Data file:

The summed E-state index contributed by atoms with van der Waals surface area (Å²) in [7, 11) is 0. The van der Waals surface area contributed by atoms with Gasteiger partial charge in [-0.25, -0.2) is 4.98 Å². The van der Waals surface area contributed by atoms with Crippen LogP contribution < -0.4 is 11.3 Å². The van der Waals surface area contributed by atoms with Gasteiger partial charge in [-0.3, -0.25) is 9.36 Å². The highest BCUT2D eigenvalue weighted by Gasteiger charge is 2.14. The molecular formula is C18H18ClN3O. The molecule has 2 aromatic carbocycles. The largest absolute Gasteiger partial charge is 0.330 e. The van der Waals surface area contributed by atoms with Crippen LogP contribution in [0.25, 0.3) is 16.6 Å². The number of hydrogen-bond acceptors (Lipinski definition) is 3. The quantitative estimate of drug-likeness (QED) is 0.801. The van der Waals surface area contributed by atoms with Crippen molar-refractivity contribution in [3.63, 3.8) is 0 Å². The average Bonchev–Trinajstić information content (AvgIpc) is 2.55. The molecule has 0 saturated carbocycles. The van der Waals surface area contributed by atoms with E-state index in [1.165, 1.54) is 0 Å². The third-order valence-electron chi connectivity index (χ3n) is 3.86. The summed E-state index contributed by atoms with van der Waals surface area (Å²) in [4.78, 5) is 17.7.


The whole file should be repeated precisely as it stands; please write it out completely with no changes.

The summed E-state index contributed by atoms with van der Waals surface area (Å²) in [7, 11) is 0. The van der Waals surface area contributed by atoms with Gasteiger partial charge in [-0.25, -0.2) is 4.98 Å². The van der Waals surface area contributed by atoms with Crippen LogP contribution < -0.4 is 11.3 Å². The van der Waals surface area contributed by atoms with Gasteiger partial charge in [-0.3, -0.25) is 9.36 Å². The highest BCUT2D eigenvalue weighted by Gasteiger charge is 2.14. The molecular formula is C18H18ClN3O. The molecule has 2 aromatic carbocycles. The largest absolute Gasteiger partial charge is 0.330 e. The van der Waals surface area contributed by atoms with Crippen LogP contribution in [0.25, 0.3) is 16.6 Å². The number of hydrogen-bond acceptors (Lipinski definition) is 3. The quantitative estimate of drug-likeness (QED) is 0.801. The van der Waals surface area contributed by atoms with Crippen molar-refractivity contribution in [3.63, 3.8) is 0 Å². The average Bonchev–Trinajstić information content (AvgIpc) is 2.55. The molecule has 0 saturated carbocycles. The van der Waals surface area contributed by atoms with E-state index in [1.165, 1.54) is 0 Å². The third-order valence-electron chi connectivity index (χ3n) is 3.86. The summed E-state index contributed by atoms with van der Waals surface area (Å²) in [4.78, 5) is 17.7.